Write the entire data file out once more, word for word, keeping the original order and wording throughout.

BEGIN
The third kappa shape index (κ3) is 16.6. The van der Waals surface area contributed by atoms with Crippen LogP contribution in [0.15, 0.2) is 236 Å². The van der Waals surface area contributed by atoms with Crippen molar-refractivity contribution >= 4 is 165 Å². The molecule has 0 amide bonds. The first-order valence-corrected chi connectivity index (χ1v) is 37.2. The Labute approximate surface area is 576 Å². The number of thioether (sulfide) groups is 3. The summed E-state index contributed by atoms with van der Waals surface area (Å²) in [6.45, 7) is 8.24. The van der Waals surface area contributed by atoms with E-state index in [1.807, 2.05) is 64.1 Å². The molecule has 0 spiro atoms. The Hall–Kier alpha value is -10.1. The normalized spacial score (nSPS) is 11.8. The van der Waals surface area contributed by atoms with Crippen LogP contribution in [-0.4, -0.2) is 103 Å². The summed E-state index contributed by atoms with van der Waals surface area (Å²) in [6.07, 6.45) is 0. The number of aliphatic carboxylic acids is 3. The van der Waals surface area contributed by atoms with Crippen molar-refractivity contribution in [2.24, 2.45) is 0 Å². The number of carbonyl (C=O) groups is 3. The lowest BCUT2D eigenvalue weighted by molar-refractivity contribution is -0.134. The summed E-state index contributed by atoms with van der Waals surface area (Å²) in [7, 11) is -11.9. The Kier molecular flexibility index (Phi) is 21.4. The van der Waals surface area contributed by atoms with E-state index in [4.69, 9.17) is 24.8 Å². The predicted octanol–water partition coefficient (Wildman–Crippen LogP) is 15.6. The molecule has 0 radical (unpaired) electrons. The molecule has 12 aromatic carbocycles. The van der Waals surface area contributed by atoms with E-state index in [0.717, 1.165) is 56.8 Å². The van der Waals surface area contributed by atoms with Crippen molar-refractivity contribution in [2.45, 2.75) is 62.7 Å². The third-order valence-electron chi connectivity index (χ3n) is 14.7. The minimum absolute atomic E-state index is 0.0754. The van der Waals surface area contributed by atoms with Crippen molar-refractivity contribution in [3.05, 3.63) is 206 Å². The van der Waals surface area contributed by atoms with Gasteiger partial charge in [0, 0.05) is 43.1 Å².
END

The third kappa shape index (κ3) is 16.6. The van der Waals surface area contributed by atoms with Crippen LogP contribution in [0.15, 0.2) is 236 Å². The van der Waals surface area contributed by atoms with Crippen molar-refractivity contribution >= 4 is 165 Å². The molecule has 0 amide bonds. The first-order valence-corrected chi connectivity index (χ1v) is 37.2. The Labute approximate surface area is 576 Å². The number of thioether (sulfide) groups is 3. The summed E-state index contributed by atoms with van der Waals surface area (Å²) in [6.45, 7) is 8.24. The van der Waals surface area contributed by atoms with E-state index in [1.807, 2.05) is 64.1 Å². The molecule has 0 spiro atoms. The Hall–Kier alpha value is -10.1. The normalized spacial score (nSPS) is 11.8. The van der Waals surface area contributed by atoms with Crippen LogP contribution in [-0.4, -0.2) is 103 Å². The summed E-state index contributed by atoms with van der Waals surface area (Å²) in [6.07, 6.45) is 0. The number of aliphatic carboxylic acids is 3. The van der Waals surface area contributed by atoms with Crippen molar-refractivity contribution in [2.24, 2.45) is 0 Å². The number of carbonyl (C=O) groups is 3. The lowest BCUT2D eigenvalue weighted by molar-refractivity contribution is -0.134. The summed E-state index contributed by atoms with van der Waals surface area (Å²) in [7, 11) is -11.9. The Kier molecular flexibility index (Phi) is 21.4. The van der Waals surface area contributed by atoms with E-state index in [4.69, 9.17) is 24.8 Å². The predicted octanol–water partition coefficient (Wildman–Crippen LogP) is 15.6. The molecule has 0 radical (unpaired) electrons. The molecule has 12 aromatic carbocycles. The van der Waals surface area contributed by atoms with E-state index in [0.717, 1.165) is 56.8 Å². The van der Waals surface area contributed by atoms with Crippen molar-refractivity contribution in [2.45, 2.75) is 62.7 Å². The third-order valence-electron chi connectivity index (χ3n) is 14.7. The minimum absolute atomic E-state index is 0.0754. The van der Waals surface area contributed by atoms with Crippen molar-refractivity contribution in [3.05, 3.63) is 206 Å². The van der Waals surface area contributed by atoms with Gasteiger partial charge in [0, 0.05) is 43.1 Å².